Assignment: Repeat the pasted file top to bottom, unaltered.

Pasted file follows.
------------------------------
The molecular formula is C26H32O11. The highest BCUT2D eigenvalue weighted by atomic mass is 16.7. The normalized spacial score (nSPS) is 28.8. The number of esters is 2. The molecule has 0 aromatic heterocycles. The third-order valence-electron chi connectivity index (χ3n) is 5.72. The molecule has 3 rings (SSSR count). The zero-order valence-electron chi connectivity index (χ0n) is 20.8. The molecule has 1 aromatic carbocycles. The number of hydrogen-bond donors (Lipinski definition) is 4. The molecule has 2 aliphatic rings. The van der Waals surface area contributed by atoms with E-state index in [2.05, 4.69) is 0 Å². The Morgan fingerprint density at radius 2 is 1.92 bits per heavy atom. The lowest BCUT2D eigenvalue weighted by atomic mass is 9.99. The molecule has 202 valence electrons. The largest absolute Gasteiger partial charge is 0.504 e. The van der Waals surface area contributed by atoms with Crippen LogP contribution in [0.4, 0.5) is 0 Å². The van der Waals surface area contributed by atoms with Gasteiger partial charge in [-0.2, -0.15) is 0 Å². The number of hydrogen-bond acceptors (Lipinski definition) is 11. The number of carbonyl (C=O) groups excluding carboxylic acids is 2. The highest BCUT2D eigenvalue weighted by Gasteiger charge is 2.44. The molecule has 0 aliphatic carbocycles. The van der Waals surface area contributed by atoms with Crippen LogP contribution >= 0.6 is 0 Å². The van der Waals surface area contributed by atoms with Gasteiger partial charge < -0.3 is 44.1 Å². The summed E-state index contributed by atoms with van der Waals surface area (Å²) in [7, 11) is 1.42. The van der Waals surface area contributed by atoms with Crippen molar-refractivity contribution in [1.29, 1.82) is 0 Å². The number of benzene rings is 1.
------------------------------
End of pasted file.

The molecular formula is C26H32O11. The highest BCUT2D eigenvalue weighted by atomic mass is 16.7. The normalized spacial score (nSPS) is 28.8. The number of esters is 2. The molecule has 0 aromatic heterocycles. The third-order valence-electron chi connectivity index (χ3n) is 5.72. The molecule has 3 rings (SSSR count). The zero-order valence-electron chi connectivity index (χ0n) is 20.8. The molecule has 1 aromatic carbocycles. The number of hydrogen-bond donors (Lipinski definition) is 4. The molecule has 2 aliphatic rings. The van der Waals surface area contributed by atoms with E-state index in [2.05, 4.69) is 0 Å². The Morgan fingerprint density at radius 2 is 1.92 bits per heavy atom. The lowest BCUT2D eigenvalue weighted by atomic mass is 9.99. The molecule has 202 valence electrons. The largest absolute Gasteiger partial charge is 0.504 e. The van der Waals surface area contributed by atoms with Crippen LogP contribution in [0.4, 0.5) is 0 Å². The van der Waals surface area contributed by atoms with Gasteiger partial charge in [-0.2, -0.15) is 0 Å². The number of hydrogen-bond acceptors (Lipinski definition) is 11. The number of carbonyl (C=O) groups excluding carboxylic acids is 2. The highest BCUT2D eigenvalue weighted by Gasteiger charge is 2.44. The molecule has 0 aliphatic carbocycles. The van der Waals surface area contributed by atoms with Crippen LogP contribution >= 0.6 is 0 Å². The van der Waals surface area contributed by atoms with Gasteiger partial charge < -0.3 is 44.1 Å². The summed E-state index contributed by atoms with van der Waals surface area (Å²) in [7, 11) is 1.42. The van der Waals surface area contributed by atoms with Crippen molar-refractivity contribution in [1.29, 1.82) is 0 Å². The number of benzene rings is 1.